You’re not getting to heaven based on what you do. You can’t earn salvation. You’re going to go to heaven because of what Jesus did for you. You’re going to go to heaven, it’s because you realize that grace is a free gift to those who need it.

The second thing about grace is this:


4But because of his great love for us, God, who is rich in mercy, 5made us alive with Christ even whe n we were dead in transgressions—it is by grace you have been saved. 6And God raised us up with Christ and seated us with him in the heavenly realms in Christ Jesus, 7in order that in the coming ages he might show the incomparable riches of his grace, expressed in his kindness to us in Christ Jesus.

If God had chosen to destroy every human being, he would have been justified. If God had decided in his justice to send every single one of us to hell, no problem. God would have been within his rights. He wouldn’t have been doing anything wrong. But there’s an aspect of God’s character that is so rooted in who he is, that God didn’t do that.

The picture so far has been on us, and it’s been bleak. But in verse 4 the emphasis switches to God. Why did God act? He acted because of his great love. He acted because he’s rich in mercy. He acted because of his grace. He acted so that in coming ages, he might show the incomparable riches of his grace. He acted because that’s his character. Grace is rooted in God’s character. It’s a reflection of who he is.

Two things stick out in this passage. The first is the extent of God’s grace. Paul uses words like rich in mercy and incomparable riches of his grace. You can’t exhaust God’s grace. You can’t be too bad for God’s grace. God’s grace is always greater than our sin. Romans 5:20 says, “Where sin increased, grace increased all the more.” You can never outdo God’s grace.

The other thing that comes out is how central grace is to God’s character – so much so that the entire Bible is about God’s grace. If you want a theme for the Bible, it’s this: God’s grace. The entire Bible is about the God of grace reaching out to people who didn’t deserve it. Ephesians 1:5 tells us that it was part of God’s eternal plan. It gave him great pleasure. That’s who God is.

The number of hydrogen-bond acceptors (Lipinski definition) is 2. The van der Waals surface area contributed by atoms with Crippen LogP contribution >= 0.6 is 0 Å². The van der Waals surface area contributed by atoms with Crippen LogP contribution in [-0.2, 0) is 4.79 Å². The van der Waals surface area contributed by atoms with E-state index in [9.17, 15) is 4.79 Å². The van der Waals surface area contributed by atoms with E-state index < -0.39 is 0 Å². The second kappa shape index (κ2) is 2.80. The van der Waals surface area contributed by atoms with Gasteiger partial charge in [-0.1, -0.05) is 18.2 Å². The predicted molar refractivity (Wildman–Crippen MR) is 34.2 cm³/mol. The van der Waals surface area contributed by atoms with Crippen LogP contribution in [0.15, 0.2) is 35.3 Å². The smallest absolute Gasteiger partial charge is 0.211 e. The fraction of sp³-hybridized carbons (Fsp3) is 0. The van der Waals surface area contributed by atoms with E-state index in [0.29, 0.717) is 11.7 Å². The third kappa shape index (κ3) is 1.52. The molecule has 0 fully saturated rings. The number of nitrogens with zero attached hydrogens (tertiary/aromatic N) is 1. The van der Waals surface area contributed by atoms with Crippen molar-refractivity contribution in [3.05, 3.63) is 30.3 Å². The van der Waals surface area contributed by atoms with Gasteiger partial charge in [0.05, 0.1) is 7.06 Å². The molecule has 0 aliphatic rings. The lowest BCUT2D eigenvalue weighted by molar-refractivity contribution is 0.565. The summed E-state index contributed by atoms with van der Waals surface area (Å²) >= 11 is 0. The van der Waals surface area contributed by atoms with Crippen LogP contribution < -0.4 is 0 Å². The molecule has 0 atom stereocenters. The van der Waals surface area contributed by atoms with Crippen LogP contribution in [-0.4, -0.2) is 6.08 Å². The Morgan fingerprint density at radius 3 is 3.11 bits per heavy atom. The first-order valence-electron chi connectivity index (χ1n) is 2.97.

God knows how bad things are with us, and yet he changes them. Where wrath should have come, mercy comes instead. The wealth of God’s mercy and love are not limited. They’re part of his character. They’re extended to even the worst person who opens to the Gospel message. God is for us. We are the objects of God’s love.

That’s God’s nature. Grace is rooted in God’s character.

Not only is grace given to those who need it and rooted in God’s character…


Grace is accepted by faith. Ephesians 2:8-9 says:

8For it is by grace you have been saved, through faith—and this not from yourselves, it is the gift of God—9not by works, so that no one can boast.

You and I feel like earning our own way to heaven. Yet this passage tells us that there is nothing we can do to earn salvation. “It is by grace you have been saved, through faith.” We don’t earn grace. We just receive it. The whole of salvation is something we receive. We can take no credit for it.

There’s even a temptation to think that faith is the contribution we make in order to go to heaven. The reality is that faith itself is a gift from God. We’re saved by faith.

This is so important that Martin Luther once declared that this is the article upon which the church stands or falls. How are we made right before God? Not through penance. Not through good works. We’re saved by faith – by clinging to Christ alone for salvation. It’s a free gift.